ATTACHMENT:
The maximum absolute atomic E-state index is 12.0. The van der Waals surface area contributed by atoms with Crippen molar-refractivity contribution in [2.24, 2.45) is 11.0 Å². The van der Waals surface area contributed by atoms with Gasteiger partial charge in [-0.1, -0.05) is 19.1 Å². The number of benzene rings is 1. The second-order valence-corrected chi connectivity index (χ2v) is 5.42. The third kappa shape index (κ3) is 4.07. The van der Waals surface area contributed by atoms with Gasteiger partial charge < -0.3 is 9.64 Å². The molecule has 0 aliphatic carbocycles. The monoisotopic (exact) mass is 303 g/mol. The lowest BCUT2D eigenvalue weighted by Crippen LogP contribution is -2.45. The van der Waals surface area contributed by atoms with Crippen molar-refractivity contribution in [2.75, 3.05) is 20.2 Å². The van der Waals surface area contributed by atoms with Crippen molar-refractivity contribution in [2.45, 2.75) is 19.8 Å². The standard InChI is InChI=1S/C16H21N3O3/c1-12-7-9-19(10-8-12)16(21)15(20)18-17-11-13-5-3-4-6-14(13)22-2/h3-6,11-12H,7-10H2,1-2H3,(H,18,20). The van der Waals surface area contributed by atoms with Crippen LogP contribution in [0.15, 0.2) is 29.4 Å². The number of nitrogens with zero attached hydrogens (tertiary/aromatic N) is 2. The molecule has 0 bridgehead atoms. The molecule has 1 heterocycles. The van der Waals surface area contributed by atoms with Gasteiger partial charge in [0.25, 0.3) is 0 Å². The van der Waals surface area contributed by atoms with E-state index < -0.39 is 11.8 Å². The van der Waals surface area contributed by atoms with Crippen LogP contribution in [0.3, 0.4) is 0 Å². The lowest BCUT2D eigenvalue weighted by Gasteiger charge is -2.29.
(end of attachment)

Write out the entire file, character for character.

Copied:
The maximum absolute atomic E-state index is 12.0. The van der Waals surface area contributed by atoms with Crippen molar-refractivity contribution in [2.24, 2.45) is 11.0 Å². The van der Waals surface area contributed by atoms with Gasteiger partial charge in [-0.1, -0.05) is 19.1 Å². The number of benzene rings is 1. The second-order valence-corrected chi connectivity index (χ2v) is 5.42. The third kappa shape index (κ3) is 4.07. The van der Waals surface area contributed by atoms with Gasteiger partial charge < -0.3 is 9.64 Å². The molecule has 0 aliphatic carbocycles. The monoisotopic (exact) mass is 303 g/mol. The lowest BCUT2D eigenvalue weighted by Crippen LogP contribution is -2.45. The van der Waals surface area contributed by atoms with Crippen molar-refractivity contribution in [2.75, 3.05) is 20.2 Å². The van der Waals surface area contributed by atoms with Crippen molar-refractivity contribution in [2.45, 2.75) is 19.8 Å². The standard InChI is InChI=1S/C16H21N3O3/c1-12-7-9-19(10-8-12)16(21)15(20)18-17-11-13-5-3-4-6-14(13)22-2/h3-6,11-12H,7-10H2,1-2H3,(H,18,20). The van der Waals surface area contributed by atoms with Crippen LogP contribution in [0.15, 0.2) is 29.4 Å². The number of nitrogens with zero attached hydrogens (tertiary/aromatic N) is 2. The molecule has 0 bridgehead atoms. The molecule has 1 heterocycles. The van der Waals surface area contributed by atoms with Gasteiger partial charge in [0.25, 0.3) is 0 Å². The van der Waals surface area contributed by atoms with E-state index < -0.39 is 11.8 Å². The van der Waals surface area contributed by atoms with Crippen LogP contribution in [0.3, 0.4) is 0 Å². The lowest BCUT2D eigenvalue weighted by Gasteiger charge is -2.29.